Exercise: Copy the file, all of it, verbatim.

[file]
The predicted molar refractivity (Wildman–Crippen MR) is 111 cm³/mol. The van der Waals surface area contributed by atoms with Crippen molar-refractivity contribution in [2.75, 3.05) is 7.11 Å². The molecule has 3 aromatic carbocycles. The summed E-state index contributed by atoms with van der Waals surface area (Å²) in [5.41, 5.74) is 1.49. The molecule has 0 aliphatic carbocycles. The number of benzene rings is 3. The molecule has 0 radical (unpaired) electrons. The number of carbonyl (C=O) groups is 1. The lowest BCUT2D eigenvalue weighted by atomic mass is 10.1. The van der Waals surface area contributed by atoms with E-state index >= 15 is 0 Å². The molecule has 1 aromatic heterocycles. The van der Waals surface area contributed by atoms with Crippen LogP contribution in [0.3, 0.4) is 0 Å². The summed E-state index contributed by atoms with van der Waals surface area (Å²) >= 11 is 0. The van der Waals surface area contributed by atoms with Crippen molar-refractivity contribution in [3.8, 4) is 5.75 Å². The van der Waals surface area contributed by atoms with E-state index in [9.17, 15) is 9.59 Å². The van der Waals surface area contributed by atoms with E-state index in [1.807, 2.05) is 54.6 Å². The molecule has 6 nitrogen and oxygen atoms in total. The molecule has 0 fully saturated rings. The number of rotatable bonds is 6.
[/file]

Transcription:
The predicted molar refractivity (Wildman–Crippen MR) is 111 cm³/mol. The van der Waals surface area contributed by atoms with Crippen molar-refractivity contribution in [2.75, 3.05) is 7.11 Å². The molecule has 3 aromatic carbocycles. The summed E-state index contributed by atoms with van der Waals surface area (Å²) in [5.41, 5.74) is 1.49. The molecule has 0 aliphatic carbocycles. The number of benzene rings is 3. The molecule has 0 radical (unpaired) electrons. The number of carbonyl (C=O) groups is 1. The lowest BCUT2D eigenvalue weighted by atomic mass is 10.1. The van der Waals surface area contributed by atoms with E-state index >= 15 is 0 Å². The molecule has 1 aromatic heterocycles. The van der Waals surface area contributed by atoms with Crippen LogP contribution in [0.3, 0.4) is 0 Å². The summed E-state index contributed by atoms with van der Waals surface area (Å²) >= 11 is 0. The van der Waals surface area contributed by atoms with Crippen molar-refractivity contribution in [3.8, 4) is 5.75 Å². The van der Waals surface area contributed by atoms with E-state index in [9.17, 15) is 9.59 Å². The van der Waals surface area contributed by atoms with E-state index in [1.807, 2.05) is 54.6 Å². The molecule has 6 nitrogen and oxygen atoms in total. The molecule has 0 fully saturated rings. The number of rotatable bonds is 6.